FORASIEPI Analia Marta
congresos y reuniones científicas
Quaternary megamammals in north Patagonia and first human occupation
San Rafael
Conferencia; 12th International Conference of Archaeozoology; 2014
Institución organizadora:
Museo de Historia Natural de San Rafael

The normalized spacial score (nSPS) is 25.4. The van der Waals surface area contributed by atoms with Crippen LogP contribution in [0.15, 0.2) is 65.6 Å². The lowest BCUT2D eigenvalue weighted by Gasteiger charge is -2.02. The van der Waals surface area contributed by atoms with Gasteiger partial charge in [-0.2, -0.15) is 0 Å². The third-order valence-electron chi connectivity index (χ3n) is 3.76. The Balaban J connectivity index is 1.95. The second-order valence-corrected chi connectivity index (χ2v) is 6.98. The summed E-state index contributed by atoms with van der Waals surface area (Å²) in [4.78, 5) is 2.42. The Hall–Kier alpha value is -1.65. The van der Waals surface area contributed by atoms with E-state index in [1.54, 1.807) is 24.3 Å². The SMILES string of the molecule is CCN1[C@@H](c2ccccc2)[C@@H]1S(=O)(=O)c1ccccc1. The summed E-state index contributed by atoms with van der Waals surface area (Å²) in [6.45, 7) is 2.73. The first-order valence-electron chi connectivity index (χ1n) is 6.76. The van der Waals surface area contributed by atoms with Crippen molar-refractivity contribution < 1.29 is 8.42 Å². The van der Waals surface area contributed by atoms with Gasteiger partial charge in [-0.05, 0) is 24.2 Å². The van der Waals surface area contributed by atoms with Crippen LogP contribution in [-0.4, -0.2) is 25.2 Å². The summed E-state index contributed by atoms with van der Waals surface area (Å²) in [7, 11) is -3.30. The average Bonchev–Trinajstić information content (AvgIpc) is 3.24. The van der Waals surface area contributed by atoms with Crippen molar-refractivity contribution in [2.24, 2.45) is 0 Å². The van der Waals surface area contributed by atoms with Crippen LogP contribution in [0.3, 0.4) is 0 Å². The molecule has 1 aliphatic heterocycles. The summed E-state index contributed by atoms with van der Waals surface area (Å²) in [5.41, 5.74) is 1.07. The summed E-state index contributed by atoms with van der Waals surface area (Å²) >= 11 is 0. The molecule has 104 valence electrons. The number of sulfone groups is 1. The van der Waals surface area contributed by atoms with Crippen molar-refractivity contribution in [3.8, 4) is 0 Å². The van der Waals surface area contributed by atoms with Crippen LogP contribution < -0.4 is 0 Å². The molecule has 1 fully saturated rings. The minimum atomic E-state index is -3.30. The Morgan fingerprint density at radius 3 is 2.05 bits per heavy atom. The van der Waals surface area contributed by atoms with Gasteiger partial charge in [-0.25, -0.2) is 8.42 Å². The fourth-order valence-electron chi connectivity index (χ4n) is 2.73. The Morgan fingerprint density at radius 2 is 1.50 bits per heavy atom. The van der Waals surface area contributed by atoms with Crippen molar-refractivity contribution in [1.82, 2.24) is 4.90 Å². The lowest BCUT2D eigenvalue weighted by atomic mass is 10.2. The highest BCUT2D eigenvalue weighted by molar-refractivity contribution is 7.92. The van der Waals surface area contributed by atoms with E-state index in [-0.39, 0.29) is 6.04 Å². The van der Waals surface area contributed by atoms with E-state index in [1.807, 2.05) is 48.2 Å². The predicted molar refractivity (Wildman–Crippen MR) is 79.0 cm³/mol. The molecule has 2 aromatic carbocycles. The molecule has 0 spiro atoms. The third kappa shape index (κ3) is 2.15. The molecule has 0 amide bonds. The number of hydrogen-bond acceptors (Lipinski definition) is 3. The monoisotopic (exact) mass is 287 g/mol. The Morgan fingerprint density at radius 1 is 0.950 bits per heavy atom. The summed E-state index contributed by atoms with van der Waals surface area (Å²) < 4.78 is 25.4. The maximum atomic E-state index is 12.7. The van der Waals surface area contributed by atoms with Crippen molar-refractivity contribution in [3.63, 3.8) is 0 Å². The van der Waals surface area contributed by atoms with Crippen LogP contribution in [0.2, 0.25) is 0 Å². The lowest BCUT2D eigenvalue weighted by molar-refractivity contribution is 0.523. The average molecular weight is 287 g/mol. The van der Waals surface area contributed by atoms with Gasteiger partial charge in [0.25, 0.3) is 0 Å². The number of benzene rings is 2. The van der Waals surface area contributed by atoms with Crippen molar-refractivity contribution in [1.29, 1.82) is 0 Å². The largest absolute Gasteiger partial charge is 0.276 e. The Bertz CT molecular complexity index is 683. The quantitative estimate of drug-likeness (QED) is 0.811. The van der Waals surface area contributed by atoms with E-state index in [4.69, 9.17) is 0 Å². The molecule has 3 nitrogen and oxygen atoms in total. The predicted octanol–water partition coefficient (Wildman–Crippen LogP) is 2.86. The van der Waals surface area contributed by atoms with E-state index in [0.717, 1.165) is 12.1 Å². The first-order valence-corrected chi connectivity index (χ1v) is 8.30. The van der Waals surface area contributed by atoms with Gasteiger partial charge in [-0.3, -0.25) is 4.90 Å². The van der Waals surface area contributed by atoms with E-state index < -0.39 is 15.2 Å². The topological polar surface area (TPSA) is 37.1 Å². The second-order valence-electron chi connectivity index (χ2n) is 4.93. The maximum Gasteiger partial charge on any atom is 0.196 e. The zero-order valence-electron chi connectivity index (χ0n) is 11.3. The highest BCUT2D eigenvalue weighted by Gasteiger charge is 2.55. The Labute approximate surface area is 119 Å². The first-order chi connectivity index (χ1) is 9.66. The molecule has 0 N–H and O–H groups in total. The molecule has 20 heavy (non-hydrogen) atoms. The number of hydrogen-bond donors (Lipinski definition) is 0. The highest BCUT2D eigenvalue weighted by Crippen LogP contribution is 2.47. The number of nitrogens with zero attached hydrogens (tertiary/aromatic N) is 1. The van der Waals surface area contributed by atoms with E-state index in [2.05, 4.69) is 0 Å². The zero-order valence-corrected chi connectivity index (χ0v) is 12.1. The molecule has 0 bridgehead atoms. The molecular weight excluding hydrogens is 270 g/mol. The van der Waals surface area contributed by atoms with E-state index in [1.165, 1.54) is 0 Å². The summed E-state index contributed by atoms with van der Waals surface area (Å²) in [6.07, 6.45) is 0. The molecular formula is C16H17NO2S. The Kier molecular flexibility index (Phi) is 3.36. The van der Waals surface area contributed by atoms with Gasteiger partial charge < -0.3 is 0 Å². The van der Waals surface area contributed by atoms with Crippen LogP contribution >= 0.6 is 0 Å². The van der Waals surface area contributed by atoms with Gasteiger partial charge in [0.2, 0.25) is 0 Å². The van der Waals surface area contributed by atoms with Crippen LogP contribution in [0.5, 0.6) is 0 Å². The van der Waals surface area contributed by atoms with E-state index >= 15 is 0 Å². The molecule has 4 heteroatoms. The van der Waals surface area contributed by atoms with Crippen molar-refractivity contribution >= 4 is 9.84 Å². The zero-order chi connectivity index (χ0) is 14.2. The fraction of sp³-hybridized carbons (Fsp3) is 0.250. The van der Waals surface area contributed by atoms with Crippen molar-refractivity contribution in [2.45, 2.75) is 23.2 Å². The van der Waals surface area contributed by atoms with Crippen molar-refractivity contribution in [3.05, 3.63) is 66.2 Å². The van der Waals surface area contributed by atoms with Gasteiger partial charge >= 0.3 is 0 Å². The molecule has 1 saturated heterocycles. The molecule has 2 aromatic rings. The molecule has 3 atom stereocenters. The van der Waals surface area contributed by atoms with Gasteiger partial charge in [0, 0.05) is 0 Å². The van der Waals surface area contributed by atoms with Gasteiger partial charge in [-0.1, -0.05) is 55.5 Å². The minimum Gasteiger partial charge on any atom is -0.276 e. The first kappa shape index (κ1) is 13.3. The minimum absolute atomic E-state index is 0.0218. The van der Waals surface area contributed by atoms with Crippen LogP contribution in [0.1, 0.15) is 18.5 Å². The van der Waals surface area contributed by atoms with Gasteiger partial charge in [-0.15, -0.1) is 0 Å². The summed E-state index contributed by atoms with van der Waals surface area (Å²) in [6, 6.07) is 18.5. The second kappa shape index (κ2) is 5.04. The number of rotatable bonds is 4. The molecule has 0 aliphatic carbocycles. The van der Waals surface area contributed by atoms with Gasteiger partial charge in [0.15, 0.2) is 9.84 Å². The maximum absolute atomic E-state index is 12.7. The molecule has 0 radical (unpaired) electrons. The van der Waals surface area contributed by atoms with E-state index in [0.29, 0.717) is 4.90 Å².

Patagonia has contributed very few Quaternary megamammal remains and those currently are taxonomically poorer compared to other South American regions. Here we analyze the fossil record of northern Patagonia (south Mendoza and Neuquén, between 35ºS and 41ºS) while considering environment and early human occupation. Fossil megamammals were found in 14 paleontological localities (Manqui-Malal, Volcán El Hoyo, and Agua de Pérez in south Mendoza; near Rincón de los Sauces, near Chos Malal, Hualcupén, Cajón de Almaza, Campana Mahuida, near Las Lajas, Cuchillo Curá, Covunco Abajo, Sierra del Portezuelo, near Neuquén city, and Arroyito in Neuquén) and 7 archaeological sites (Cueva El Chacay, Gruta El Manzano in south Mendoza; Cueva Huenul I, Leuto Caballo, Cueva Epullán Grande, Cueva Traful I, and Cueva el Manzano in Neuquén). Ground sloths (Megatherium and sloths coprolites) are the most abundant remains followed by native horses (Hippidion and Equus (Amerhippus)). There are very few native ungulates (Macrauchenia), mastodonts (Stegomastodon?), and deer (Antifer) in the association. The last two in Arroyito represents the south and westernmost extreme distribution for these taxa. Radiocarbon dates of north Patagonian material provides ages between 20.400 and 10.200 BP, while in Pampa, and in central west Argentina megamammals are recorded until ca. 8000 BP. Stable isotope data (13C, 15N, and 18O) were performed on bone collagen and bone apatite in fossil megamammals. Around 12.000 BP, isotopic data suggests that sloths changed their diet to match floral change in the area. In around 11.000 BP initial human habitation occurred in northern Patagonia, with consequent cohabitation with megamammals. North Patagonian marginal environments would produce a reduced biomass than comparable latitudinal areas of Pampa. A variety of factors (environmental changes, ecological interaction) could have together contributed to megamammal extinction.